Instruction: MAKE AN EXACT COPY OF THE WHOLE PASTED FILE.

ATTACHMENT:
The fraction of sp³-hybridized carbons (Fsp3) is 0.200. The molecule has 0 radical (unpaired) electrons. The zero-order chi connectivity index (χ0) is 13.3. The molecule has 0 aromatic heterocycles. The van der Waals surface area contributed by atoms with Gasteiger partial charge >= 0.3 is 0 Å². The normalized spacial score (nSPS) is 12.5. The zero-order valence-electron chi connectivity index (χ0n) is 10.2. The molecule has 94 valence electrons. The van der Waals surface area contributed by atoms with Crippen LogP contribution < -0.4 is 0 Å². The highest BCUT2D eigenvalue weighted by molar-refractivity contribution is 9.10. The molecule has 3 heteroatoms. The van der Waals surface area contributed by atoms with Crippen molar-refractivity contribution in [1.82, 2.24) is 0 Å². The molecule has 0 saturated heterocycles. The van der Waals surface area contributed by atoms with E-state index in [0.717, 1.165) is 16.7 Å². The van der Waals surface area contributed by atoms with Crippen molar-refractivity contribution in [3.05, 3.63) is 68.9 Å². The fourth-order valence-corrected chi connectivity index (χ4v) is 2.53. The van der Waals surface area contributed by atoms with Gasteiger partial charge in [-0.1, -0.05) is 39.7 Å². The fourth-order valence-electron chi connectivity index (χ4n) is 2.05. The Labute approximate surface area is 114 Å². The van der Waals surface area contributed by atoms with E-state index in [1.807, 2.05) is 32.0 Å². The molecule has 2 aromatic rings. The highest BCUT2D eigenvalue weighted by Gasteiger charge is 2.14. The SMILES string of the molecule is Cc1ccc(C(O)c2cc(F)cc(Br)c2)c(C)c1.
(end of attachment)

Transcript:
The fraction of sp³-hybridized carbons (Fsp3) is 0.200. The molecule has 0 radical (unpaired) electrons. The zero-order chi connectivity index (χ0) is 13.3. The molecule has 0 aromatic heterocycles. The van der Waals surface area contributed by atoms with Gasteiger partial charge >= 0.3 is 0 Å². The normalized spacial score (nSPS) is 12.5. The zero-order valence-electron chi connectivity index (χ0n) is 10.2. The molecule has 94 valence electrons. The van der Waals surface area contributed by atoms with Crippen LogP contribution < -0.4 is 0 Å². The highest BCUT2D eigenvalue weighted by molar-refractivity contribution is 9.10. The molecule has 3 heteroatoms. The van der Waals surface area contributed by atoms with Crippen molar-refractivity contribution in [1.82, 2.24) is 0 Å². The molecule has 0 saturated heterocycles. The van der Waals surface area contributed by atoms with E-state index in [0.717, 1.165) is 16.7 Å². The van der Waals surface area contributed by atoms with Crippen molar-refractivity contribution in [3.05, 3.63) is 68.9 Å². The fourth-order valence-corrected chi connectivity index (χ4v) is 2.53. The van der Waals surface area contributed by atoms with Gasteiger partial charge in [-0.1, -0.05) is 39.7 Å². The fourth-order valence-electron chi connectivity index (χ4n) is 2.05. The Labute approximate surface area is 114 Å². The van der Waals surface area contributed by atoms with E-state index in [1.807, 2.05) is 32.0 Å². The molecule has 2 aromatic rings. The highest BCUT2D eigenvalue weighted by Gasteiger charge is 2.14. The SMILES string of the molecule is Cc1ccc(C(O)c2cc(F)cc(Br)c2)c(C)c1.